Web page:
All of this makes Massachusetts a case study in the reforms that President Obama and congressional Democrats are trying to ram through Congress. Both the House and Senate health‐care plans include individual and employer mandates, new government subsidies, a broader Medicaid program, and a new government‐managed health‐insurance exchange — as might a potential deal between Grassley and Finance Committee chairman Max Baucus (D., Mont.). As goes Massachusetts, so would go the nation.
Like any government health‐care program, Romneycare has spurred its share of garden‐variety “send a check to Uncle Sam” tax increases. Yet those taxes don’t account for even half of Romneycare’s costs. Individual and employer mandates are the taxes that politicians prefer when they don’t want you to realize they’re taxing you. As President Obama’s National Economic Council chairman, Larry Summers, wrote in 1989, employer mandates “are like public programs financed by benefit taxes… There is no sense in which benefits become ‘free’ just because the government mandates that employers offer them to workers.” The same is true of an individual mandate: To the extent that government forces people to purchase something they do not value, it is a tax, even if the money never enters the treasury.
That means that Romneycare achieves near‐universal coverage mostly by taxing middle‐class earners. Massachusetts forces employers to offer workers a minimum level of health benefits or pay an annual $295‐per‐worker penalty, while individuals who do not obtain coverage face annual penalties as high as $1,068. Since employers pay for employment taxes and employee benefits by reducing wages, Massachusetts residents can face a tax of nearly $1,400. Depending on their income, married couples pay up to twice that.
Obama is hardly oblivious to the coercive nature of mandates. Take him at his own word: During the presidential campaign, he attacked Hillary Clinton’s proposal for an individual mandate by likening it to Romney’s Massachusetts model. Under an individual mandate, Obama explained, “you can have a situation, which we are seeing right now in the state of Massachusetts, where people are being fined for not having purchased health care but choose to accept the fine because they still can’t afford it, even with the subsidies. And they are then worse off. They then have no health care and are paying a fine above and beyond that.”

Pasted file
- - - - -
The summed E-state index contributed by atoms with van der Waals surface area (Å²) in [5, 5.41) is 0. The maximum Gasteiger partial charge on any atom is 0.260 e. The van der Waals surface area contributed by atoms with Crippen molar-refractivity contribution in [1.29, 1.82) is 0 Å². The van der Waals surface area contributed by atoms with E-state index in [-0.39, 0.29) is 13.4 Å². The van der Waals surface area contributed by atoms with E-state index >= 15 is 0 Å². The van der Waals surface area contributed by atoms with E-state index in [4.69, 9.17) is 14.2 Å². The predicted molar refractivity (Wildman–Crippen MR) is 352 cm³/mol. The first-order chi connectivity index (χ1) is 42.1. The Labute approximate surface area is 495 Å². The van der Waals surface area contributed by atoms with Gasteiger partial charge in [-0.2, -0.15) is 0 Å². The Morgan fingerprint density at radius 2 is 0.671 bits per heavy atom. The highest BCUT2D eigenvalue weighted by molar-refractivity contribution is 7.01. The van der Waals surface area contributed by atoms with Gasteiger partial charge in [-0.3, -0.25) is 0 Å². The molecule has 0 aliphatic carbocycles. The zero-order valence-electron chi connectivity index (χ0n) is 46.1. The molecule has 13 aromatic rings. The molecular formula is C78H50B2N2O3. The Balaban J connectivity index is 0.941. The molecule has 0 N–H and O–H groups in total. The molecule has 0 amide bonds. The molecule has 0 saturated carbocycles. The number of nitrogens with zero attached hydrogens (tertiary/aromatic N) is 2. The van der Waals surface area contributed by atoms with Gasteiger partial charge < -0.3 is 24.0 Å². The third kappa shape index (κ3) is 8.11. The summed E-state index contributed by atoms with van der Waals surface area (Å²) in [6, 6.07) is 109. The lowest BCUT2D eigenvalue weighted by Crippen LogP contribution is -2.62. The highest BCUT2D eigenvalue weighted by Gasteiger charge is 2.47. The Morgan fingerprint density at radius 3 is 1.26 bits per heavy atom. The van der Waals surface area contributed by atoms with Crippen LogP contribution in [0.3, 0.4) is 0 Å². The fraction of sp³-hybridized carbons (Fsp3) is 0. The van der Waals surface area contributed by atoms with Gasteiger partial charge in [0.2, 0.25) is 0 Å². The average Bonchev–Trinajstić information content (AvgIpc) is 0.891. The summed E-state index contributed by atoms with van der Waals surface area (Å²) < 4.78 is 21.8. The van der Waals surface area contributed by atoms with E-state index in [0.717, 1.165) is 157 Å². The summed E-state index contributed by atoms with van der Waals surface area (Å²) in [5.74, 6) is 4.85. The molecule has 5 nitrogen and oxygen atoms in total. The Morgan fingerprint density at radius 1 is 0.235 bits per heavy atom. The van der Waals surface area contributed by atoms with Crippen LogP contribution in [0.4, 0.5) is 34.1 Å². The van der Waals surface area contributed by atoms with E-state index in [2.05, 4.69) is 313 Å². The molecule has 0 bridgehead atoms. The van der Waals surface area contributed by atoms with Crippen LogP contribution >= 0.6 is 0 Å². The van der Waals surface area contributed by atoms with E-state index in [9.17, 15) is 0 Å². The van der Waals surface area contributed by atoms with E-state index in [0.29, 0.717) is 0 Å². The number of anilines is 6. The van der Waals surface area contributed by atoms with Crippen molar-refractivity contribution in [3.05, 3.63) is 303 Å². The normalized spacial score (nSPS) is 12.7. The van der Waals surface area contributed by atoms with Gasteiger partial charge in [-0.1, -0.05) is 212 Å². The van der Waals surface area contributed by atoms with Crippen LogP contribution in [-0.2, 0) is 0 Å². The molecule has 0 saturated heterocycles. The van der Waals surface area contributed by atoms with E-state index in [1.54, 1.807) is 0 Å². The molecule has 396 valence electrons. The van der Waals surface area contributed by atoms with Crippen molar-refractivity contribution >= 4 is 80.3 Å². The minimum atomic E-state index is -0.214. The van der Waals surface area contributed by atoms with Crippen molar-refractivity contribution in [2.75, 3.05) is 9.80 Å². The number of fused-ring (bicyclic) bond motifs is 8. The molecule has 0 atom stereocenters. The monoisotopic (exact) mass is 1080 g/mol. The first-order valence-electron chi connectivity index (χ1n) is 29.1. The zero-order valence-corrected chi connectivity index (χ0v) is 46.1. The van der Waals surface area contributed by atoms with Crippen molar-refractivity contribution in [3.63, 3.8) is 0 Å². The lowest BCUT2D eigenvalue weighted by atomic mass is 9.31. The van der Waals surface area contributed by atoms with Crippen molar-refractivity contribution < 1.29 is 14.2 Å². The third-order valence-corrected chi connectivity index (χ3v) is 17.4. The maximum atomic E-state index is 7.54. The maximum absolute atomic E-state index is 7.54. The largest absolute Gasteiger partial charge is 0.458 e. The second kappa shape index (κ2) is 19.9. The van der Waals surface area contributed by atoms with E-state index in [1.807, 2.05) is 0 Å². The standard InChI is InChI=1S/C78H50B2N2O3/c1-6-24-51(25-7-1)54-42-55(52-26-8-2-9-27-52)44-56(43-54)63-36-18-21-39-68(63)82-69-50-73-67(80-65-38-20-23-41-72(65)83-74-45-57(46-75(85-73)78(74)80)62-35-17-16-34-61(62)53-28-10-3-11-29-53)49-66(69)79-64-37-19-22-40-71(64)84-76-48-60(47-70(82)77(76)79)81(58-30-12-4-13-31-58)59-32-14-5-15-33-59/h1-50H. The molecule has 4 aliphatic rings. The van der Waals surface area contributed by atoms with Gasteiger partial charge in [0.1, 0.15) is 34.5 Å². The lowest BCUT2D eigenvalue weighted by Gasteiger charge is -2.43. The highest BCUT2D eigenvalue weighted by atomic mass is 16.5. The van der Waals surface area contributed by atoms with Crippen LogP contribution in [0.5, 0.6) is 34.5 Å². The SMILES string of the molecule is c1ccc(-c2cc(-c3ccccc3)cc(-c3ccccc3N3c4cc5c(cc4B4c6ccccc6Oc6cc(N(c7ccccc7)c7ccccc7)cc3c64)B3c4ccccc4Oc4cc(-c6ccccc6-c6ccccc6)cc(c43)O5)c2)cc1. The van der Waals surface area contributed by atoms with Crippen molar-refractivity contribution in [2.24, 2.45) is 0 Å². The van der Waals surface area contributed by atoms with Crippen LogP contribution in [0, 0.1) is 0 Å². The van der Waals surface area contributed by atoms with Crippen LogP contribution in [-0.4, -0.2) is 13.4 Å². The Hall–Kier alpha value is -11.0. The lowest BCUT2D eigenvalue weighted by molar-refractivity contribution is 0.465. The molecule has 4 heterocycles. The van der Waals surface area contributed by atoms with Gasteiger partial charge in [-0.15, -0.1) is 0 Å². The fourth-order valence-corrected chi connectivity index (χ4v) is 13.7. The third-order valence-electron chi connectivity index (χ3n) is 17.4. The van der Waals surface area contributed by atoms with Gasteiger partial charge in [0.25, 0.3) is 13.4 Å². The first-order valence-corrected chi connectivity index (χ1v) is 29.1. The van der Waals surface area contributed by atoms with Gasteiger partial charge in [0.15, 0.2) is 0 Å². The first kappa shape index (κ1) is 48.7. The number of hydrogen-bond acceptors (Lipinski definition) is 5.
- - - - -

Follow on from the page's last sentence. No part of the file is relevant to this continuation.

Since individual and employer mandates are simply disguised taxes, imposing them would violate Obama’s pledge not to tax the middle class. During the presidential campaign, he vowed, “I can make a firm pledge: Under my plan, no family making less than $250,000 a year will see any form of tax increase.” Yet House Democrats would force non‐compliant employers to pay a tax equal to 8 percent of payroll, while uninsured individuals would pay a tax equal to 2.5 percent of income.
An uninsured worker earning $50,000 per year with no offer of coverage from his employer would therefore face a 15.3 percent federal payroll tax, plus a 25 percent federal marginal income‐tax rate, plus an 8 percent reduction in his wages, plus a 2.5 percent uninsured tax. In total, his effective marginal federal tax rate would reach 50.8 percent.
In late June, Obama declared, “If any bill arrives from Congress that is not controlling costs, that’s not a bill I can support. It’s going to have to control costs.” Last week, Congressional Budget Office director Douglas Elmendorf explained that simply forcing people to purchase health insurance would bend the “cost curve” — in the wrong direction. No one who has been paying attention to Massachusetts was surprised.
Prior to reform, Massachusetts already was known for extravagant health‐care spending. In 2004, per capita spending was a quarter to a third higher than the national average and was growing faster to boot. According to a study funded by the BlueCross BlueShield Foundation of Massachusetts, Romneycare caused spending growth to accelerate further. The study indicates that without reform, spending would have grown by just 6.4 percent in 2007. Instead, it grew by 10.7 percent — two‐thirds faster.